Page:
Lots of folks think there are way too many World Heritage Sites. So, UNESCO has added a new category that’s not a place. It’s called “intangible heritage” and Italian Senators are pushing for the inclusion of The Mediterranean Diet into this category.
“The Mediterranean diet is a heritage that should be protected and shared,” said the presenter of the motion, ex-farm minister Paolo De Castro. ~ Med diet bids for heritage spot
Yes, I so agree. But I’m not optimistic.
Food, make that “good food,” comes from the soul. Industrial crap food doesn’t. Spending lots of government money applying and nurturing a proposal, even if it becomes something, is unlikely to change the flow of nutrition toward cheap, easily obtained, mass-produced, sugar and salt loaded industrial food as wages head ever lower.
You can declare Ravenna a World Heritage Site and have a reasonable chance of keeping the Bulldozers away from buildings containing ancient mosaics—but what do you do to keep alive a notion of good, healthy, natural food?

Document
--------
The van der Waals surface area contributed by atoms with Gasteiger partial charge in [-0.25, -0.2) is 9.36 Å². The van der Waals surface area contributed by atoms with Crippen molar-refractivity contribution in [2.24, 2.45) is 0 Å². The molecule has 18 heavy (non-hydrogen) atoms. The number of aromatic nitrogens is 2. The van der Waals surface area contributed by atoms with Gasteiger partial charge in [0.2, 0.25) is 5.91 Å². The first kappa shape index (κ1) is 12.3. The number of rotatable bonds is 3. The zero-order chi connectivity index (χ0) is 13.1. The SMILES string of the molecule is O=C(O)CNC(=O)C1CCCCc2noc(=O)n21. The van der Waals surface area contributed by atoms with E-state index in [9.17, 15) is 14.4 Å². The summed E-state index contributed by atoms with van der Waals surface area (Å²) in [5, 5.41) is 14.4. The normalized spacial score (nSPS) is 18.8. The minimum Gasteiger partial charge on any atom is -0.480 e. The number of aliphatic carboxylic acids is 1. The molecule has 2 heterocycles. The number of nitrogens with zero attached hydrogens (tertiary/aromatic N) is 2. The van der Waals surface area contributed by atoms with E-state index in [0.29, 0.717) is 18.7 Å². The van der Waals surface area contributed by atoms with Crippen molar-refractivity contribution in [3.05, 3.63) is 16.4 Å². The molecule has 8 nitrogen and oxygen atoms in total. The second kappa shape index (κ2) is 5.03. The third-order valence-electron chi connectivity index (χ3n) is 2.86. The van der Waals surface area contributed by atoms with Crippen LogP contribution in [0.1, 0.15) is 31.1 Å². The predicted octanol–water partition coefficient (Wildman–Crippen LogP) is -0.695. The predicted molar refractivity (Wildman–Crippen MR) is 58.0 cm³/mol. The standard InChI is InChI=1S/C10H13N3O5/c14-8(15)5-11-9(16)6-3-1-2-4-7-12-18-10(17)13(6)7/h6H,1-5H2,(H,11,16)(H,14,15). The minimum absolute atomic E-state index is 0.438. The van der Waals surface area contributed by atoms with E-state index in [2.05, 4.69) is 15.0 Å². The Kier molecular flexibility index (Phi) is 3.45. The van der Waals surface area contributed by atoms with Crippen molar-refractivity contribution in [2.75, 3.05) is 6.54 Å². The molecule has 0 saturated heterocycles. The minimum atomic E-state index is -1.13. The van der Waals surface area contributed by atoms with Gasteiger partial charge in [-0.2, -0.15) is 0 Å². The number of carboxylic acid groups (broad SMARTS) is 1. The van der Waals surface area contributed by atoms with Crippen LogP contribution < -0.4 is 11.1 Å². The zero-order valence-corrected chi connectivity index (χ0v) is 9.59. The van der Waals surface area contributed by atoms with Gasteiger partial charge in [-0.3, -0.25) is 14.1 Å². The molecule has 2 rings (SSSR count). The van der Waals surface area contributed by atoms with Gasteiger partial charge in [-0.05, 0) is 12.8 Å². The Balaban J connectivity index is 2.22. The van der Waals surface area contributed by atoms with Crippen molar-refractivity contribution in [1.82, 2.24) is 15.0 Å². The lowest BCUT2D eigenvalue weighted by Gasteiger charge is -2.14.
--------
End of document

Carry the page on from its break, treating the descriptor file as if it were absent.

Remember that the answer has to take into account the work to prepare, shop, and remember traditions and recipes. You wanna know how Italians have done it over the years? Mom did it, or maybe grandma. If she wasn’t living with you, she brought stuff over. If she was living with you, she sat in the corner and nibbled bread dipped in a little sauce while the family ate a three course meal with homemade pasta.
Good luck preserving that.
It’s not like you can legislate grandmas to cook while the family wolfs down real food, to keep them off fried Mars Bars and Coca-Cola for supper.
“This is your intangible heritage I set before you. Take and eat!”
On the other hand, I’m hoping that ever increasing fuel prices will make the onslaught of Industrial food begin to collapse. There’s only profit in crap if the company producing it can get it to you cheap. Otherwise, that great stuff growing in the back yard beats it all to hell in every way.